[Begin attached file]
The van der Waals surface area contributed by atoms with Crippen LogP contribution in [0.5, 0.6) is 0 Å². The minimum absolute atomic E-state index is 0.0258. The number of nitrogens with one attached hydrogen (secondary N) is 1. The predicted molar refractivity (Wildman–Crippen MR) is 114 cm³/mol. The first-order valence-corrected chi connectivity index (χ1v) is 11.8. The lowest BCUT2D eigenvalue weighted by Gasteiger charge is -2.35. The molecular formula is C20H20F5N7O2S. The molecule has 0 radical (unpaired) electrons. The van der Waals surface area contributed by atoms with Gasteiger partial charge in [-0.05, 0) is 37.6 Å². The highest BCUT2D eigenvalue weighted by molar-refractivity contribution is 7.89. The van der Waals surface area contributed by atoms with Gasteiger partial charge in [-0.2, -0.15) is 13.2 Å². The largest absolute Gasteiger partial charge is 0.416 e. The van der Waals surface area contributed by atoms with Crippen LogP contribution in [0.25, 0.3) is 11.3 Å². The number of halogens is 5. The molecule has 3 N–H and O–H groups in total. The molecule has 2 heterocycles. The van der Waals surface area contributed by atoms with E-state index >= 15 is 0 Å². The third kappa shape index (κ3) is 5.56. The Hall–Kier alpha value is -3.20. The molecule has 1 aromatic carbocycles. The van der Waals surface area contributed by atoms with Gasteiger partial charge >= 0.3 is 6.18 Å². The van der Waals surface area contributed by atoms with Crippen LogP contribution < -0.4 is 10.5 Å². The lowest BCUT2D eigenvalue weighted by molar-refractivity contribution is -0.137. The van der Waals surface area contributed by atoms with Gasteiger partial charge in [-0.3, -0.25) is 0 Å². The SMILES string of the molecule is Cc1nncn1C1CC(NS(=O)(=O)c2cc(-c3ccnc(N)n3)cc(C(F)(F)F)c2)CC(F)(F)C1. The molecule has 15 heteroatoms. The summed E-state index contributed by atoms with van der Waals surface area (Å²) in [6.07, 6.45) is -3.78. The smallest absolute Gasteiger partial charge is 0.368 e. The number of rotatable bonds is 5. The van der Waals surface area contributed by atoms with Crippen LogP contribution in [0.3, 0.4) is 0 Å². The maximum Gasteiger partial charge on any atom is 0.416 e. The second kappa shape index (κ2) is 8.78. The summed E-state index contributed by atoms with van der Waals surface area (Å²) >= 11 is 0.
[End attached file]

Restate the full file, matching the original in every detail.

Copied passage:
The van der Waals surface area contributed by atoms with Crippen LogP contribution in [0.5, 0.6) is 0 Å². The minimum absolute atomic E-state index is 0.0258. The number of nitrogens with one attached hydrogen (secondary N) is 1. The predicted molar refractivity (Wildman–Crippen MR) is 114 cm³/mol. The first-order valence-corrected chi connectivity index (χ1v) is 11.8. The lowest BCUT2D eigenvalue weighted by Gasteiger charge is -2.35. The molecular formula is C20H20F5N7O2S. The molecule has 0 radical (unpaired) electrons. The van der Waals surface area contributed by atoms with Gasteiger partial charge in [-0.05, 0) is 37.6 Å². The highest BCUT2D eigenvalue weighted by molar-refractivity contribution is 7.89. The van der Waals surface area contributed by atoms with Gasteiger partial charge in [-0.2, -0.15) is 13.2 Å². The largest absolute Gasteiger partial charge is 0.416 e. The van der Waals surface area contributed by atoms with Crippen LogP contribution in [0.25, 0.3) is 11.3 Å². The number of halogens is 5. The molecule has 3 N–H and O–H groups in total. The molecule has 2 heterocycles. The van der Waals surface area contributed by atoms with E-state index >= 15 is 0 Å². The third kappa shape index (κ3) is 5.56. The Hall–Kier alpha value is -3.20. The molecule has 1 aromatic carbocycles. The van der Waals surface area contributed by atoms with Gasteiger partial charge >= 0.3 is 6.18 Å². The van der Waals surface area contributed by atoms with Crippen LogP contribution < -0.4 is 10.5 Å². The lowest BCUT2D eigenvalue weighted by molar-refractivity contribution is -0.137. The van der Waals surface area contributed by atoms with Gasteiger partial charge in [-0.3, -0.25) is 0 Å². The SMILES string of the molecule is Cc1nncn1C1CC(NS(=O)(=O)c2cc(-c3ccnc(N)n3)cc(C(F)(F)F)c2)CC(F)(F)C1. The molecule has 15 heteroatoms. The summed E-state index contributed by atoms with van der Waals surface area (Å²) in [6.07, 6.45) is -3.78. The smallest absolute Gasteiger partial charge is 0.368 e. The number of rotatable bonds is 5. The van der Waals surface area contributed by atoms with Crippen LogP contribution in [0.3, 0.4) is 0 Å². The maximum Gasteiger partial charge on any atom is 0.416 e. The second kappa shape index (κ2) is 8.78. The summed E-state index contributed by atoms with van der Waals surface area (Å²) >= 11 is 0.